The life and times of Marta Dietschy-Hillers – Part 3

In February 1945 the attic apartment at Richthofen-Straße 13 was reported as being „relatively undamaged“ by actress Bruni Löbel who lived there during her relationship with Hans Wolfgang Hillers and became a lifelong friend of Marta. Shortly after, she left for Prague. Films were still being produced and offered the best of all opportunities for cast and crew to sit out the end of the war far away from beleaguered Berlin: In Prague, Bavaria, or Austria.

Advancing from the South, it was the 8th Guards Army (8-я гвардейская армия) under the command of General Chuikov and the 1st Guards Tank Army (1-я гвардейская танковая армия) that seized Tempelhof Airport on the evening of April 26; the first units to occupy the city district. Chuikov established his headquarters a stone’s throw away from Manfred-von-Richthofen-Straße 13 in Schulenburgring 2.
It is reasonable to assume that all the „honoured enemies“ who went in and out of the house during the first days and nights belonged to these two units: Anonymous‘ horse grooms, the jaundiced soldier, the three unknown rapists, the unhelpful officers, the Siberian Petka and his buddies, sub lieutenant Anatol from Ukraine (later transferred to Chuikov’s staff), schoolteacher and sergeant Andrei with the icy-blue eyes, sixteen-year-old Vanya, the vicious lieutenant with the pale blond hair and the hiking pole, the Georgian, the persistent baker, saintly Stepan and his friends, the major and his Uzbek and all the many others. Both units had taken part in the battle of Stalingrad which fits Marta’s report, many of „their troops“ had fought at Stalingrad and wore a special medal.
On April 29, most likely the same troops occupied the near St. Joseph’s hospital. St. Joseph’s served as a reserve military hospital during the war, while the regular military hospital lay to the south, on Metz-Platz. In one of the two hospitals both the major and the sullen lieutenant were treated, while it was probably in the civilian St. Joseph’s that an examination station for raped women was established later on. Two days after the occupation of St. Joseph’s, on May 1, a fighter plane crashed into the building. The pilot, a nurse and two doctors died.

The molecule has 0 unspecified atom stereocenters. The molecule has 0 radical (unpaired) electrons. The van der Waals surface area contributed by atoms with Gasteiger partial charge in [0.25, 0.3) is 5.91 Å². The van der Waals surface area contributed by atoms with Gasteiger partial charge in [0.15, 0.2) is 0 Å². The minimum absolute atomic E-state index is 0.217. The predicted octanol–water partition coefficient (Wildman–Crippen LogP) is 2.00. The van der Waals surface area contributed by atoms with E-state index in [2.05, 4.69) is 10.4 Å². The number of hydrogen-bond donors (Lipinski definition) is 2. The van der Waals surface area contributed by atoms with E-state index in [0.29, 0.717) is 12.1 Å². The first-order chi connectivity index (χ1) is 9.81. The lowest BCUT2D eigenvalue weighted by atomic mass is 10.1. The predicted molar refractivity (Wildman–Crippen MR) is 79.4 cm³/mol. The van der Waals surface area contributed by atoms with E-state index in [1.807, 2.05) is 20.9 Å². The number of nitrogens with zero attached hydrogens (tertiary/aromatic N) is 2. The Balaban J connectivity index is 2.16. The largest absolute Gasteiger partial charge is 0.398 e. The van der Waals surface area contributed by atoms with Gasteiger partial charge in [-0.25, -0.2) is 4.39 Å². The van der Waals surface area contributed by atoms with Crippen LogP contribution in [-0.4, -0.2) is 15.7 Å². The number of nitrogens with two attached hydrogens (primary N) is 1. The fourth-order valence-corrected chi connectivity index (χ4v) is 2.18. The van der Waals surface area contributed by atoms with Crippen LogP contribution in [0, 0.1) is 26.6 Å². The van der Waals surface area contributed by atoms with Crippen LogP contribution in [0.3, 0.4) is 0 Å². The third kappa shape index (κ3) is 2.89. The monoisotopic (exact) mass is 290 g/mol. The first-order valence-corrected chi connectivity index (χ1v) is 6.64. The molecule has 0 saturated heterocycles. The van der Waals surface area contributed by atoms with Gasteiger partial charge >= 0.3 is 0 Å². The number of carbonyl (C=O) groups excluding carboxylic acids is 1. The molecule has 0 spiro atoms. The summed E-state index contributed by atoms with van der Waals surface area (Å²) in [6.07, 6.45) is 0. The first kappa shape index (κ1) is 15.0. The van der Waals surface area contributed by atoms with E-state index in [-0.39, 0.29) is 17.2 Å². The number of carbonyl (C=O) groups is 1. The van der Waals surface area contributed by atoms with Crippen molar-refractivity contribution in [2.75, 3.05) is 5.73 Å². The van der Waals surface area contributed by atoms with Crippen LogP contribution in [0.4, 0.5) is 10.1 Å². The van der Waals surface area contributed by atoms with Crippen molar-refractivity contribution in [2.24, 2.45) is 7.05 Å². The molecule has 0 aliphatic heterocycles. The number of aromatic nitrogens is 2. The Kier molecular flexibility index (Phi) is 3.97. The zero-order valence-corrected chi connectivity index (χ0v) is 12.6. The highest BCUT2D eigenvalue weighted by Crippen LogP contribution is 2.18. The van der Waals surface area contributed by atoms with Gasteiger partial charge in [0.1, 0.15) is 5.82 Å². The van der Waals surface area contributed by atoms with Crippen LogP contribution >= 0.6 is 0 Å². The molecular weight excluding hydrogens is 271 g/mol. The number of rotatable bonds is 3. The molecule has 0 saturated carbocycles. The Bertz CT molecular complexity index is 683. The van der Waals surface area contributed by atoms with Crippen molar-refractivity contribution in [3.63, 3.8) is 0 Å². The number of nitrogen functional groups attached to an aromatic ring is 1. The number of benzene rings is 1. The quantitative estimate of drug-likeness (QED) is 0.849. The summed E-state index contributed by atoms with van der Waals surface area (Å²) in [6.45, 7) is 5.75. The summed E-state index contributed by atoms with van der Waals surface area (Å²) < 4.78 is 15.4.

The pattern of what followed after occupation is consistent in nearly all reports. The first search of Red Army soldiers was for alcohol and watches; later, in the afternoon and evening, the hunt for women and girls began.

People say they like that. Fat means beautiful, the more woman there is, the more her body differs from that of a man.(1)

In reality, the preferred „prey“ of Soviet soldiers were girls and very young women. Gabi Köpp, in 1945 a fifteen-year-old girl trapped without her family in an Eastern Prussian village, wrote in her memoirs of the downright terror used on the captured women to hand over young girls day after day. Ms Köpp, as one of the few girls available, suffered a multitude of brutal rapes.
Russian documents (for example Aleksandr Solzhenitsyn’s Prussian Nights or Vladimir Gelfand’s diary of his time as a Red Army officer in Germany) mention the general preference of young victims as well. Marta Hillers experienced this herself: Faced with the choice between her and the widow, the soldiers usually chose Marta; when however she and her fellow laundresses were „courted“, the soldiers first tried their luck with nineteen-year-old Gerti. Another victim even recalled a systematic classification of the women present according to age, the groups of which were raped in ascending order, starting with the very youngest.(2)
However, there might be some truth in Marta’s reflections on corpulent women. An established presentation of heroines (be it love interest or good mother) in Russian cinema was – apart from politically motivated productions such as the works of Sergei Eisenstein – that of the plump woman. In the generation saga of the film Sibiriada (1979) this image is referred to in the character of Nastya, the buxom and very young „lover of the past“. Even in The Romanovs of 2000 it appears once more in the character of the Tsarina, though typical movie heroines in Russia today are slender like everywhere else.

All of a sudden around ten o’clock we heard some shouting and a Russian voice, ‚Woman, come! Woman, come!‘ A command that’s been all too popular. In a flash all the women disappeared, hiding behind doors, crawling under carts and piles of rubble, squatting to make themselves as small as possible. But after a moment most of them, including me, re-emerged. ‚Surely they’re not going to…? At least not here, in the middle of the street. […]‘(3)